West Nile Virus Hits Western States
CDC Reports Early Infections in More States Than Last Year
July 15, 2004 -- West Nile virus is striking early and hard in
the West. Dozens of new cases have been reported just this
past week. Three people have died this year from the virus.
A new CDC report shows that from July 7 to 13, there were 30
new cases of West Nile virus infection in four states: Arizona, California,
Colorado, and Iowa.
That brings this year's total to 108 cases of infection, with
61% in Arizona:
- 66 in Arizona
- 20 in California
- 12 in Colorado
- 3 in New Mexico
- 2 in Florida
- 1 each in Iowa, Michigan, Nebraska, South Dakota, and Wyoming
The three deaths also occurred in western states: Two in
Arizona and one in Iowa, the CDC reports.
At this time last year, three cases had been reported in Texas
and one in South Carolina, with 32 states confirming West Nile activity -- that
is, virus detected in mosquitoes, birds, horses, and/or humans.
The 2003 West Nile epidemic claimed 262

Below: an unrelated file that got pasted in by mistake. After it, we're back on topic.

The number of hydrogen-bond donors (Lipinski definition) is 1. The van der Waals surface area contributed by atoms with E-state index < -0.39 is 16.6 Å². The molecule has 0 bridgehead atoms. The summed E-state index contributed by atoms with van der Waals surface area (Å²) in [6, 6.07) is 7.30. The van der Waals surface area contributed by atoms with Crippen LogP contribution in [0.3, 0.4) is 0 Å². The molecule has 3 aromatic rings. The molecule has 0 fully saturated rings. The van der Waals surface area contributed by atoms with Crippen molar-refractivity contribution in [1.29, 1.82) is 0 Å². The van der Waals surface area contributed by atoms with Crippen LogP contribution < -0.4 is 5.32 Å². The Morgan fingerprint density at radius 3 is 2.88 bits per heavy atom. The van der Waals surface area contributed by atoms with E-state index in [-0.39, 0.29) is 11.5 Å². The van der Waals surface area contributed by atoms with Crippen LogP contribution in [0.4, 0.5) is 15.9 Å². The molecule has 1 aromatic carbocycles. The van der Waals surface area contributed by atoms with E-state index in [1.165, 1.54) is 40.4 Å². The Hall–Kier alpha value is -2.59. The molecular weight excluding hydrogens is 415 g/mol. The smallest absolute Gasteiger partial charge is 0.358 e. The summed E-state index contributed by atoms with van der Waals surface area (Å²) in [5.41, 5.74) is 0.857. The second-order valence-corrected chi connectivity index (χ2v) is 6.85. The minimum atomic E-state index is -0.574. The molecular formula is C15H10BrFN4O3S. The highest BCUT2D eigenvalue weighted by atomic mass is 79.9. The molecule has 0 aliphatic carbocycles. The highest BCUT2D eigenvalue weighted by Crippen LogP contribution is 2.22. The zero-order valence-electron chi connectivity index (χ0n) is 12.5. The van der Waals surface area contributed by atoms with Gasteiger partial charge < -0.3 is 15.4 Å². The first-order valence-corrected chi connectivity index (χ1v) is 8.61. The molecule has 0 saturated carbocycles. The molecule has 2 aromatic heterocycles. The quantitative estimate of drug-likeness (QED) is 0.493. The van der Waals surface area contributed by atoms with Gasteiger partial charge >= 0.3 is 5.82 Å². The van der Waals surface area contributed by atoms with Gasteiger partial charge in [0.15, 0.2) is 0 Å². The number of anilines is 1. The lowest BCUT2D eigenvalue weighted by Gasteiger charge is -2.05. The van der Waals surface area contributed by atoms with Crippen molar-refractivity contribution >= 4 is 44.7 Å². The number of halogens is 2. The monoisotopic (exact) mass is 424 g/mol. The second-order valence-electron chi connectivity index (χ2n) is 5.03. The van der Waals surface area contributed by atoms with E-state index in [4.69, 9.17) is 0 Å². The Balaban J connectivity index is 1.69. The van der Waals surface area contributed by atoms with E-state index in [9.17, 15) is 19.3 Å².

lives, with 2,863 cases of brain or nervous-system infection with the virus,
the most serious manifestation of West Nile virus infection. Overall, there
were nearly 10,000 reported cases of West Nile infection.
However, only people who get ill are
reported to the CDC. It's thought that eight out of 10 people infected with the
virus never get any symptoms at all. West Nile disease is much more likely in
people over the age of 50, statistics show.
Also, last year's epidemic affected 46 of
the 48 contiguous U.S. states. West Nile virus has been spreading westward
since its 1999 introduction in New York, but there have been relatively few
cases west of the Rocky Mountains.
This year, dead birds carrying West Nile virus have been
reported in 29 states; infected horses have been reported in 11 states (mostly
western states). Chicken flocks carrying the infection have been reported in
Mosquito-infected pools have been identified in 14 states:
Arizona, California, Georgia, Illinois, Indiana, Louisiana, Michigan, Missouri,
New Jersey, Ohio, Pennsylvania, Tennessee, Texas, and Virginia, the CDC